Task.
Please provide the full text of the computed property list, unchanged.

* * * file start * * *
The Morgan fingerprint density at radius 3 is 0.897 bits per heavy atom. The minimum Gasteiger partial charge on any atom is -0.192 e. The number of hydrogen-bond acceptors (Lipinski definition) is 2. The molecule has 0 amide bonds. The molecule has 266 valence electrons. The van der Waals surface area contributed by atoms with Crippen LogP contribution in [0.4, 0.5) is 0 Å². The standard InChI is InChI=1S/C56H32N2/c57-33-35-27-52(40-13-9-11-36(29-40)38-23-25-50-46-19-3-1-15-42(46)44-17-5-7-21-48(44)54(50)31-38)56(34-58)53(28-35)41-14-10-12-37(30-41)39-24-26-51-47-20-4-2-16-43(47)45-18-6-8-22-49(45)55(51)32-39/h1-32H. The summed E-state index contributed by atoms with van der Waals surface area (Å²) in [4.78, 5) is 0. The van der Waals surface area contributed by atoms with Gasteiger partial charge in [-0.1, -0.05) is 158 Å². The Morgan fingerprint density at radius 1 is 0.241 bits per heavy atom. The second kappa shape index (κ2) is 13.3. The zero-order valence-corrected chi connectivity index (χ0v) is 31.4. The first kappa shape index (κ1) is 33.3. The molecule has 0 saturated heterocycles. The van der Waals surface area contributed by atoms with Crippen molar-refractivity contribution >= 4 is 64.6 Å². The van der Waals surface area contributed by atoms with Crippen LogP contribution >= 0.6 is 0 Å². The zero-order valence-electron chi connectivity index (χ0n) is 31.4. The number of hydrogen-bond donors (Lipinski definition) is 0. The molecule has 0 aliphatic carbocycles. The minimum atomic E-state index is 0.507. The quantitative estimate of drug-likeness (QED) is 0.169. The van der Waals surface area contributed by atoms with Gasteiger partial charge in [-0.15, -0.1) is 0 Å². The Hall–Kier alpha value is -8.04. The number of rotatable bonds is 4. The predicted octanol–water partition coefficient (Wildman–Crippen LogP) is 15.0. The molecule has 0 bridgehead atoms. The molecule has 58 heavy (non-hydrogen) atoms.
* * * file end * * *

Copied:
The Morgan fingerprint density at radius 3 is 0.897 bits per heavy atom. The minimum Gasteiger partial charge on any atom is -0.192 e. The number of hydrogen-bond acceptors (Lipinski definition) is 2. The molecule has 0 amide bonds. The molecule has 266 valence electrons. The van der Waals surface area contributed by atoms with Crippen LogP contribution in [0.4, 0.5) is 0 Å². The standard InChI is InChI=1S/C56H32N2/c57-33-35-27-52(40-13-9-11-36(29-40)38-23-25-50-46-19-3-1-15-42(46)44-17-5-7-21-48(44)54(50)31-38)56(34-58)53(28-35)41-14-10-12-37(30-41)39-24-26-51-47-20-4-2-16-43(47)45-18-6-8-22-49(45)55(51)32-39/h1-32H. The summed E-state index contributed by atoms with van der Waals surface area (Å²) in [4.78, 5) is 0. The van der Waals surface area contributed by atoms with Gasteiger partial charge in [-0.1, -0.05) is 158 Å². The Morgan fingerprint density at radius 1 is 0.241 bits per heavy atom. The second kappa shape index (κ2) is 13.3. The zero-order valence-corrected chi connectivity index (χ0v) is 31.4. The first kappa shape index (κ1) is 33.3. The molecule has 0 saturated heterocycles. The van der Waals surface area contributed by atoms with Crippen molar-refractivity contribution >= 4 is 64.6 Å². The van der Waals surface area contributed by atoms with Crippen LogP contribution >= 0.6 is 0 Å². The zero-order valence-electron chi connectivity index (χ0n) is 31.4. The number of hydrogen-bond donors (Lipinski definition) is 0. The molecule has 0 aliphatic carbocycles. The minimum atomic E-state index is 0.507. The quantitative estimate of drug-likeness (QED) is 0.169. The van der Waals surface area contributed by atoms with Gasteiger partial charge in [-0.15, -0.1) is 0 Å². The Hall–Kier alpha value is -8.04. The number of rotatable bonds is 4. The predicted octanol–water partition coefficient (Wildman–Crippen LogP) is 15.0. The molecule has 0 bridgehead atoms. The molecule has 58 heavy (non-hydrogen) atoms.